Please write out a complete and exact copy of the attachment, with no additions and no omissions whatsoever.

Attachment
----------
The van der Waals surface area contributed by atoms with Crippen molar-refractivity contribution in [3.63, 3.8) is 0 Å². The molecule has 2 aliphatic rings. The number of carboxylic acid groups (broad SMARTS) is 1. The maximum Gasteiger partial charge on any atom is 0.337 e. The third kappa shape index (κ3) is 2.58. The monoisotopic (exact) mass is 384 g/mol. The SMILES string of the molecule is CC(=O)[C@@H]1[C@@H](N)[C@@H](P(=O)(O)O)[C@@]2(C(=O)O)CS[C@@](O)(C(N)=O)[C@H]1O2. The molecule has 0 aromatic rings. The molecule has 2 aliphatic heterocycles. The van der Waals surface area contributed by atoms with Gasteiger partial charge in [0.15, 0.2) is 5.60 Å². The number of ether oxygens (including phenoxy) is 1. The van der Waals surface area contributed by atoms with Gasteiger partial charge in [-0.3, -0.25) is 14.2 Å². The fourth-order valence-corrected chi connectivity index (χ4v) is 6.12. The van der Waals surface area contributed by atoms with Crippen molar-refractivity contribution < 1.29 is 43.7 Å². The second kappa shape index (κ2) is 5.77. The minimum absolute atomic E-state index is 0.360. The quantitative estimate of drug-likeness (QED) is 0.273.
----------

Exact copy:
The van der Waals surface area contributed by atoms with Crippen molar-refractivity contribution in [3.63, 3.8) is 0 Å². The molecule has 2 aliphatic rings. The number of carboxylic acid groups (broad SMARTS) is 1. The maximum Gasteiger partial charge on any atom is 0.337 e. The third kappa shape index (κ3) is 2.58. The monoisotopic (exact) mass is 384 g/mol. The SMILES string of the molecule is CC(=O)[C@@H]1[C@@H](N)[C@@H](P(=O)(O)O)[C@@]2(C(=O)O)CS[C@@](O)(C(N)=O)[C@H]1O2. The molecule has 0 aromatic rings. The molecule has 2 aliphatic heterocycles. The van der Waals surface area contributed by atoms with Gasteiger partial charge in [0.15, 0.2) is 5.60 Å². The number of ether oxygens (including phenoxy) is 1. The van der Waals surface area contributed by atoms with Gasteiger partial charge in [-0.3, -0.25) is 14.2 Å². The fourth-order valence-corrected chi connectivity index (χ4v) is 6.12. The van der Waals surface area contributed by atoms with Crippen molar-refractivity contribution < 1.29 is 43.7 Å². The second kappa shape index (κ2) is 5.77. The minimum absolute atomic E-state index is 0.360. The quantitative estimate of drug-likeness (QED) is 0.273.